Microsoft Word does not require an internet connection to function because it resides on a user's hard drive. A Word user will never be vulnerable in the way a Facebook user is because Word is not a shared app — Word is used one-user-at-a-time, and not as a massive shared, public system like Facebook.

    Nor is Word "simplistic" — it has a much larger feature set than FaceBook probably ever will. As for permission and privacy settings, these are not germane to a software application like Word; they aren't required. A Word *file* might be encrypted or password-protected, but not the app itself.

    > more to do with what the default settings are and how obvious it is to a user that they even have options

    This has *everything* to do with identifying who the actual customer is. In the case of most software applications, default settings are designed to get the new user off on the right foot; i.e. making the app feel useful without requiring a setting change they would not, in most cases, be familiar with. Software publishers take great pains to leave intact users' settings from previous versions when an update is applied..

    As for a web service like Facebook, the actual customer is the advertiser who pays Facebook. Default settings become a tactic employed to maximize the value of users' data being sold to the customers — advertisers. Changing or reverting users' setting to be more complimentary to FB's business goals may be annoying, but you can bet the analysis FB makes is driven by how far they can push that envelope compared to losing users.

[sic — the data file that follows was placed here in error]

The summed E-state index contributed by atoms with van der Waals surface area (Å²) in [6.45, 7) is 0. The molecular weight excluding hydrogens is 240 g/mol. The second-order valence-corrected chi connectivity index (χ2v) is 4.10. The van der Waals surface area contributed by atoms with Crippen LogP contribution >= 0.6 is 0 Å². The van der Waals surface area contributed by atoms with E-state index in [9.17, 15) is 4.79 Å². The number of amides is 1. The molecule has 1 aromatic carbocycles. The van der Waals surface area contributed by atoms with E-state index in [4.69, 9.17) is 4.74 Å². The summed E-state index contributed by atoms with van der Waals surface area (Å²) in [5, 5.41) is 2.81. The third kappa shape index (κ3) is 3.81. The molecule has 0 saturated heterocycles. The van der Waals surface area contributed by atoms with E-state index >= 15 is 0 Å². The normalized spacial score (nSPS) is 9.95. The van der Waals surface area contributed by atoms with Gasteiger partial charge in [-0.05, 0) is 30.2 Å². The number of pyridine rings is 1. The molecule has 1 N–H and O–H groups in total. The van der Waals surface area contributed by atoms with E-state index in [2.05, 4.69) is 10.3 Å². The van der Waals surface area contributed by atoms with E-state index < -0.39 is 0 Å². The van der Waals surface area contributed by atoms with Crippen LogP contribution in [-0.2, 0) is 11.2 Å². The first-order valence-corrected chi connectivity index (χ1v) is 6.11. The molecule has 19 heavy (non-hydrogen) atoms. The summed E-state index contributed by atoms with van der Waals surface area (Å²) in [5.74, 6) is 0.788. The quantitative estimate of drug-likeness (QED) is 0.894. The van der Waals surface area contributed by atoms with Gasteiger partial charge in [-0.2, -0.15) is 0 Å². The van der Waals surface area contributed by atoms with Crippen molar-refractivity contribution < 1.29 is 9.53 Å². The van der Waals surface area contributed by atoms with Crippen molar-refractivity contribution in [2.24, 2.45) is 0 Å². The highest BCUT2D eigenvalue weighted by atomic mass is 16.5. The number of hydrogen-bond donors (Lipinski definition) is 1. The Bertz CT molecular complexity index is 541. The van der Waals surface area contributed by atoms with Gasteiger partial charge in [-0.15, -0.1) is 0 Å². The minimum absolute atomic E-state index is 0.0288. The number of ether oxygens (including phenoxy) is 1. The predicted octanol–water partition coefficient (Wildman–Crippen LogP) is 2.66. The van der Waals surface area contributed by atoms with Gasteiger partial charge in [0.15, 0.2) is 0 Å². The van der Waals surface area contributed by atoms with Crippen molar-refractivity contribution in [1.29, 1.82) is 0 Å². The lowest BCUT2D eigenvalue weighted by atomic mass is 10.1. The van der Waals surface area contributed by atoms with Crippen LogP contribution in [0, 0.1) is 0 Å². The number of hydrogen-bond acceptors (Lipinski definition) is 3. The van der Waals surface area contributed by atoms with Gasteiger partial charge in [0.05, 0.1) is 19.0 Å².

> Facebook has failed miserably at this by offering deeply confusing settings buried three or four clicks away that have changed several times

    Again, this is by design. Facebook, Google and others could make all of this *massively* more simple, but they don't want to. Remember: you are being watched (algorithmically, at least) by these "free" online services constantly, and only, to create value for the service.

    > It’s not just Facebook, it’s all technologies

    Not quite true. There are lots of ways to use technology today that don't require succumbing to the offenses you discuss. It starts with understanding the differences between software and web services and between private and public systems.

    > please, whatever you do, don’t change the default settings repeatedly

    You can say "pretty please with sugar on top" and you'll never get your wish.

    > leaving our personal information vulnerable

    And *that* is exactly what Facebook is in business for. Why else would they do this?